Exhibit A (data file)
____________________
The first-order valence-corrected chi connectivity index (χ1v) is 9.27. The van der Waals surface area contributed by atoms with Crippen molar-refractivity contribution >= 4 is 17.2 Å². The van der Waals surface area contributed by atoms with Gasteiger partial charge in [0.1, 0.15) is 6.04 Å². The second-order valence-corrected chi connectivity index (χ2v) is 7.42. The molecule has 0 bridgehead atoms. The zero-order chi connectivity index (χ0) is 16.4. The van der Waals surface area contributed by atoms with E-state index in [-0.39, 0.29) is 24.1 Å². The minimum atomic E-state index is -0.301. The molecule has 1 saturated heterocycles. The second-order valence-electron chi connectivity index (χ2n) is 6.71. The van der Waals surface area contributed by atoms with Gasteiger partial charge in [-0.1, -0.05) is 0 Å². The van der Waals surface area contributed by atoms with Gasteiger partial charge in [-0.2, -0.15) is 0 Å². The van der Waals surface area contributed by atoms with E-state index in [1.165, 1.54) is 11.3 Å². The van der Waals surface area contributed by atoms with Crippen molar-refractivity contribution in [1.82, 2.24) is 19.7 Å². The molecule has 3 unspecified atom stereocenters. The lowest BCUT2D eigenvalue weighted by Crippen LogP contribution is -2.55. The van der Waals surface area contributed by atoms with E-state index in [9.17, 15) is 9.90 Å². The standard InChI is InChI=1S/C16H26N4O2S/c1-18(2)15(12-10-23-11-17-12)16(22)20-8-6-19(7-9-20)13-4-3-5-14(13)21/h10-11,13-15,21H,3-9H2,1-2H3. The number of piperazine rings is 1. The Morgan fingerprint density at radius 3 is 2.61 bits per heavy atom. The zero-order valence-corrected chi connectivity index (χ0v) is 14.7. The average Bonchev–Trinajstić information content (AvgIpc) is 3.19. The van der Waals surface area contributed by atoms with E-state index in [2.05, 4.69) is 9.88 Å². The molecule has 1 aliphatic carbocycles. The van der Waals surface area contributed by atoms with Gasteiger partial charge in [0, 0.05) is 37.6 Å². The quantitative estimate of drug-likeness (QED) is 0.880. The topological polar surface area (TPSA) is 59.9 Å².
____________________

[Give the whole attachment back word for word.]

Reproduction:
The first-order valence-corrected chi connectivity index (χ1v) is 9.27. The van der Waals surface area contributed by atoms with Crippen molar-refractivity contribution >= 4 is 17.2 Å². The van der Waals surface area contributed by atoms with Gasteiger partial charge in [0.1, 0.15) is 6.04 Å². The second-order valence-corrected chi connectivity index (χ2v) is 7.42. The molecule has 0 bridgehead atoms. The zero-order chi connectivity index (χ0) is 16.4. The van der Waals surface area contributed by atoms with E-state index in [-0.39, 0.29) is 24.1 Å². The minimum atomic E-state index is -0.301. The molecule has 1 saturated heterocycles. The second-order valence-electron chi connectivity index (χ2n) is 6.71. The van der Waals surface area contributed by atoms with Gasteiger partial charge in [-0.1, -0.05) is 0 Å². The van der Waals surface area contributed by atoms with Gasteiger partial charge in [-0.2, -0.15) is 0 Å². The van der Waals surface area contributed by atoms with E-state index in [1.165, 1.54) is 11.3 Å². The van der Waals surface area contributed by atoms with Crippen molar-refractivity contribution in [1.82, 2.24) is 19.7 Å². The molecule has 3 unspecified atom stereocenters. The lowest BCUT2D eigenvalue weighted by Crippen LogP contribution is -2.55. The van der Waals surface area contributed by atoms with E-state index in [9.17, 15) is 9.90 Å². The standard InChI is InChI=1S/C16H26N4O2S/c1-18(2)15(12-10-23-11-17-12)16(22)20-8-6-19(7-9-20)13-4-3-5-14(13)21/h10-11,13-15,21H,3-9H2,1-2H3. The number of piperazine rings is 1. The Morgan fingerprint density at radius 3 is 2.61 bits per heavy atom. The zero-order valence-corrected chi connectivity index (χ0v) is 14.7. The average Bonchev–Trinajstić information content (AvgIpc) is 3.19. The van der Waals surface area contributed by atoms with E-state index in [2.05, 4.69) is 9.88 Å². The molecule has 1 aliphatic carbocycles. The van der Waals surface area contributed by atoms with Gasteiger partial charge in [0, 0.05) is 37.6 Å². The quantitative estimate of drug-likeness (QED) is 0.880. The topological polar surface area (TPSA) is 59.9 Å².